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Beilstein J Nanotechnol. 2015 Aug 18;6:1752-62. doi: 10.3762/bjnano.6.179. eCollection 2015.

The Nanomaterial Data Curation Initiative: A collaborative approach to assessing, evaluating, and advancing the state of the field.

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Center for the Environmental Implications of NanoTechnology, Duke University, Durham, NC, USA.
National Center for Environmental Assessment, Office of Research and Development, U.S. Environmental Protection Agency, RTP, NC, USA ; current affiliation: Office of Transportation and Air Quality, Office of Air and Radiation, U.S. EPA, Ann Arbor, MI, USA.
National Institute for Occupational Safety and Health, Morgantown, WV, USA.
Department of Environmental and Molecular Toxicology, Oregon State University, Corvallis, OR, USA ; School of Chemical, Biological and Environmental Engineering, Oregon State University, Corvallis, OR, USA.


The Nanomaterial Data Curation Initiative (NDCI), a project of the National Cancer Informatics Program Nanotechnology Working Group (NCIP NanoWG), explores the critical aspect of data curation within the development of informatics approaches to understanding nanomaterial behavior. Data repositories and tools for integrating and interrogating complex nanomaterial datasets are gaining widespread interest, with multiple projects now appearing in the US and the EU. Even in these early stages of development, a single common aspect shared across all nanoinformatics resources is that data must be curated into them. Through exploration of sub-topics related to all activities necessary to enable, execute, and improve the curation process, the NDCI will provide a substantive analysis of nanomaterial data curation itself, as well as a platform for multiple other important discussions to advance the field of nanoinformatics. This article outlines the NDCI project and lays the foundation for a series of papers on nanomaterial data curation. The NDCI purpose is to: 1) present and evaluate the current state of nanomaterial data curation across the field on multiple specific data curation topics, 2) propose ways to leverage and advance progress for both individual efforts and the nanomaterial data community as a whole, and 3) provide opportunities for similar publication series on the details of the interactive needs and workflows of data customers, data creators, and data analysts. Initial responses from stakeholder liaisons throughout the nanoinformatics community reveal a shared view that it will be critical to focus on integration of datasets with specific orientation toward the purposes for which the individual resources were created, as well as the purpose for integrating multiple resources. Early acknowledgement and undertaking of complex topics such as uncertainty, reproducibility, and interoperability is proposed as an important path to addressing key challenges within the nanomaterial community, such as reducing collateral negative impacts and decreasing the time from development to market for this new class of technologies.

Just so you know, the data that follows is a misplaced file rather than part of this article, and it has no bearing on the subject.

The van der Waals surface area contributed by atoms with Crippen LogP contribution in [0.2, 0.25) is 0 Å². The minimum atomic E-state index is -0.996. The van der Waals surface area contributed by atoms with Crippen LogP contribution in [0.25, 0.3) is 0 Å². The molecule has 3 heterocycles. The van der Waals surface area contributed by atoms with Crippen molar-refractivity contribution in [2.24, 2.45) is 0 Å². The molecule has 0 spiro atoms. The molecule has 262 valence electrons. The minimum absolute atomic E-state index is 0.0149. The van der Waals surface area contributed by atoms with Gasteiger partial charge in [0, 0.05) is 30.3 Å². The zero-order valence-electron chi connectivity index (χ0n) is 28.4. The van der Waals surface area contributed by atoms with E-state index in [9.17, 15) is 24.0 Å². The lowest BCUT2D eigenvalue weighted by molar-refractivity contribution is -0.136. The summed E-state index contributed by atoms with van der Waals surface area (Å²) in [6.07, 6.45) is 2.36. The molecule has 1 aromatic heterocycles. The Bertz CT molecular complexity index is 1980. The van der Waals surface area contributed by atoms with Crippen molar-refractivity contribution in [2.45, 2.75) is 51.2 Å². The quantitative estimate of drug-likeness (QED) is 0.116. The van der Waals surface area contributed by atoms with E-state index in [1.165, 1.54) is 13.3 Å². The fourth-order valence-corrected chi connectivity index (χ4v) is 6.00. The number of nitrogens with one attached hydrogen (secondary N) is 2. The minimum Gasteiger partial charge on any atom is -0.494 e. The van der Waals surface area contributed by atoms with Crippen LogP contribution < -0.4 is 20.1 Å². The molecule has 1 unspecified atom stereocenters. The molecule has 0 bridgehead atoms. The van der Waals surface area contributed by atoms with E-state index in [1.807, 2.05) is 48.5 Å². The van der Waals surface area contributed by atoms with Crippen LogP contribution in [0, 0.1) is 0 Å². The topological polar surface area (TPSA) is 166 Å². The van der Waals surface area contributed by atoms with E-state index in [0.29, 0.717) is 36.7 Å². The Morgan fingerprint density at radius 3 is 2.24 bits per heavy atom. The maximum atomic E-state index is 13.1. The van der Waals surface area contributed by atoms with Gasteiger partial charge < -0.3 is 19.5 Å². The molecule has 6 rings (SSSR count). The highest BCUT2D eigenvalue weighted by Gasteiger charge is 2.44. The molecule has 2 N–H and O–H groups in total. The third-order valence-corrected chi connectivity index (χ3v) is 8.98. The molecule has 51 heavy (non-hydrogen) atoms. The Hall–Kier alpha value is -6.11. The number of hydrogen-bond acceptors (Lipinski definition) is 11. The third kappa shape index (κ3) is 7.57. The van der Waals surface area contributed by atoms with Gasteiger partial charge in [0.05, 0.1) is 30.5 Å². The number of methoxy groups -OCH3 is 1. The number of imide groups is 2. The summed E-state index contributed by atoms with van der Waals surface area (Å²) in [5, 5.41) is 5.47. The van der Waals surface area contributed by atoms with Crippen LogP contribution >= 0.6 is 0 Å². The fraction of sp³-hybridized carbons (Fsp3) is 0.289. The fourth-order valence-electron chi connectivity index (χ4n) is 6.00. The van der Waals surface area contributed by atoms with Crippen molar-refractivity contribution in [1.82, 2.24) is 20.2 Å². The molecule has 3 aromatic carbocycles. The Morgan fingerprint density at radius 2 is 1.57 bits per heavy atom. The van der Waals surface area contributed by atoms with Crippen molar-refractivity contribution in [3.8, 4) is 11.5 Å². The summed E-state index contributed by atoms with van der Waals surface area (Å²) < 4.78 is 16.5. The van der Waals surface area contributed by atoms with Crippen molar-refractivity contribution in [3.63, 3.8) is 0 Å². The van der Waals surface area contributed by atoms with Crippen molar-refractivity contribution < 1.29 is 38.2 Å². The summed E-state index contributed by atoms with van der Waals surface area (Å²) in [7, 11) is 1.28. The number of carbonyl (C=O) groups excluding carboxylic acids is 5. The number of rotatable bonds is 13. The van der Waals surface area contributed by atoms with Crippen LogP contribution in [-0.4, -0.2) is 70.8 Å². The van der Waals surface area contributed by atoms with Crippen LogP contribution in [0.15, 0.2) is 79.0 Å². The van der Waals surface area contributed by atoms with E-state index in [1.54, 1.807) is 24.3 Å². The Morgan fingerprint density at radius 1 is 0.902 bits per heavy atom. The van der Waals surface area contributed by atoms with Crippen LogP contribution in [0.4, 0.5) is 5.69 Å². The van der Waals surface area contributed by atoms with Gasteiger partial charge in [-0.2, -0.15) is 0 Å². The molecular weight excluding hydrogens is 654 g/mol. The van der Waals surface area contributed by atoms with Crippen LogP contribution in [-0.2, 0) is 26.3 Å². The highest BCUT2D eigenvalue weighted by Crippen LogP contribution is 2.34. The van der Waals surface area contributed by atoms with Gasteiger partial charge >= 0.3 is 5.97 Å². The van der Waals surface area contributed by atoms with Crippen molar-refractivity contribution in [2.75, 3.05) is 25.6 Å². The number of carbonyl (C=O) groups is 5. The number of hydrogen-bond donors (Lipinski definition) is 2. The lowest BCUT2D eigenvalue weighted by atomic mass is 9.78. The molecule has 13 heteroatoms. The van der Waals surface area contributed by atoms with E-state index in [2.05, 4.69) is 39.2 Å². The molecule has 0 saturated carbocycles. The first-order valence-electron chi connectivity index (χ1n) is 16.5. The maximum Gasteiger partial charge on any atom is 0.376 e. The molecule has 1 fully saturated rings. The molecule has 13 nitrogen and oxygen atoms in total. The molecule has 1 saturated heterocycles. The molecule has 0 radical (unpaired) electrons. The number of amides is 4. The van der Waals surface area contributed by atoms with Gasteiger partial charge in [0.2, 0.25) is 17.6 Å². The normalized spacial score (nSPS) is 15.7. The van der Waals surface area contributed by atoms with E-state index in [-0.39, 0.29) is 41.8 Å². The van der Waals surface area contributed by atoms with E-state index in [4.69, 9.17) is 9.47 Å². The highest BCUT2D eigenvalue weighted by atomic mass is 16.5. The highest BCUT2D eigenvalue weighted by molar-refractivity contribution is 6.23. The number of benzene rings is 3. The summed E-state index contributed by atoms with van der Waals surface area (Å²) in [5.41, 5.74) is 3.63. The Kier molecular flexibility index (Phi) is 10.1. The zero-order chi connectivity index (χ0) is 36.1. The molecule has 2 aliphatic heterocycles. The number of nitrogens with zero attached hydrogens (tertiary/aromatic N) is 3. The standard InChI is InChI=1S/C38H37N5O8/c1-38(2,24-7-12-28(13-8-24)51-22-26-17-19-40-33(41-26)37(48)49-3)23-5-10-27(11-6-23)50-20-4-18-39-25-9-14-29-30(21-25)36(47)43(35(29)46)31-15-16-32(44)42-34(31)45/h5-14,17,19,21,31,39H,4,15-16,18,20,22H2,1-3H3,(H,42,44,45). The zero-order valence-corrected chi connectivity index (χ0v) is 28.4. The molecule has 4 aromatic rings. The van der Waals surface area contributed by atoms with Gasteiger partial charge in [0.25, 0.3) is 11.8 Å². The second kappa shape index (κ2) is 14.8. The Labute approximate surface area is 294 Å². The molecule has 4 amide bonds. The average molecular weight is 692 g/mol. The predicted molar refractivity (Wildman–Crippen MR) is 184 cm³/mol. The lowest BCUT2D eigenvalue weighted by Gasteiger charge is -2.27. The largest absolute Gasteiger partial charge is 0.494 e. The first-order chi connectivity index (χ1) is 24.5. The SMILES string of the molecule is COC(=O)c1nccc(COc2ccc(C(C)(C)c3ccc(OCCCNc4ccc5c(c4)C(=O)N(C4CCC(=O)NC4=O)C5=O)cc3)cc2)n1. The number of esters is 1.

curation; data integration; interoperability; nanoinformatics; nanomaterials

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